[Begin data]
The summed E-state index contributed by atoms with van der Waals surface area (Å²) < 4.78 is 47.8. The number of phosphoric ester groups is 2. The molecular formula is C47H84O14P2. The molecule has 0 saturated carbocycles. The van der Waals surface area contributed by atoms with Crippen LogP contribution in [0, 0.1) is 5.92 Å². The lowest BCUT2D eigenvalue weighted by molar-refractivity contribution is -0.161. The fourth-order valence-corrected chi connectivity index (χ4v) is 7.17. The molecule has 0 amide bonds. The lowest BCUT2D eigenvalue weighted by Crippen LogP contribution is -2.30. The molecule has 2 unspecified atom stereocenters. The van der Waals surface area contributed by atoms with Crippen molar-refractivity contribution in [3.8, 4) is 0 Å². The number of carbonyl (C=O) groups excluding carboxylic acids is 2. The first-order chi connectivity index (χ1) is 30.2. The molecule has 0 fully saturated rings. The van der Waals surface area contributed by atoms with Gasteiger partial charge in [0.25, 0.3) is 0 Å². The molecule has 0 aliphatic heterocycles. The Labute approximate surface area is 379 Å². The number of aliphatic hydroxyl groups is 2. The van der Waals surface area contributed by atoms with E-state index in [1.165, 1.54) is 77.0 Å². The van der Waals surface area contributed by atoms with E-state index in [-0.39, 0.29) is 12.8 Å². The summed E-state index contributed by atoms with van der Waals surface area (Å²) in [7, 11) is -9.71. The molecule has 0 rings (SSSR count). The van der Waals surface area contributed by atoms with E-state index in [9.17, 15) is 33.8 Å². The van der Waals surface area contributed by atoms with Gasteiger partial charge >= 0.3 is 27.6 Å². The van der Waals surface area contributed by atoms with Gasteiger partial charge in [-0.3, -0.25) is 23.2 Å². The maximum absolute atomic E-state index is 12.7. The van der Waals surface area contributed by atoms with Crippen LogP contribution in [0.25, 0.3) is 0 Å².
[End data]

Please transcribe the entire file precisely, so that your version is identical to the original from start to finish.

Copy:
The summed E-state index contributed by atoms with van der Waals surface area (Å²) < 4.78 is 47.8. The number of phosphoric ester groups is 2. The molecular formula is C47H84O14P2. The molecule has 0 saturated carbocycles. The van der Waals surface area contributed by atoms with Crippen LogP contribution in [0, 0.1) is 5.92 Å². The lowest BCUT2D eigenvalue weighted by molar-refractivity contribution is -0.161. The fourth-order valence-corrected chi connectivity index (χ4v) is 7.17. The molecule has 0 amide bonds. The lowest BCUT2D eigenvalue weighted by Crippen LogP contribution is -2.30. The molecule has 2 unspecified atom stereocenters. The van der Waals surface area contributed by atoms with Crippen molar-refractivity contribution in [3.8, 4) is 0 Å². The number of carbonyl (C=O) groups excluding carboxylic acids is 2. The first-order chi connectivity index (χ1) is 30.2. The molecule has 0 fully saturated rings. The van der Waals surface area contributed by atoms with Gasteiger partial charge in [0.25, 0.3) is 0 Å². The molecule has 0 aliphatic heterocycles. The Labute approximate surface area is 379 Å². The number of aliphatic hydroxyl groups is 2. The van der Waals surface area contributed by atoms with E-state index in [1.165, 1.54) is 77.0 Å². The van der Waals surface area contributed by atoms with E-state index in [-0.39, 0.29) is 12.8 Å². The summed E-state index contributed by atoms with van der Waals surface area (Å²) in [7, 11) is -9.71. The molecule has 0 rings (SSSR count). The van der Waals surface area contributed by atoms with E-state index in [9.17, 15) is 33.8 Å². The van der Waals surface area contributed by atoms with Gasteiger partial charge >= 0.3 is 27.6 Å². The van der Waals surface area contributed by atoms with Gasteiger partial charge in [-0.3, -0.25) is 23.2 Å². The maximum absolute atomic E-state index is 12.7. The van der Waals surface area contributed by atoms with Crippen LogP contribution in [0.25, 0.3) is 0 Å².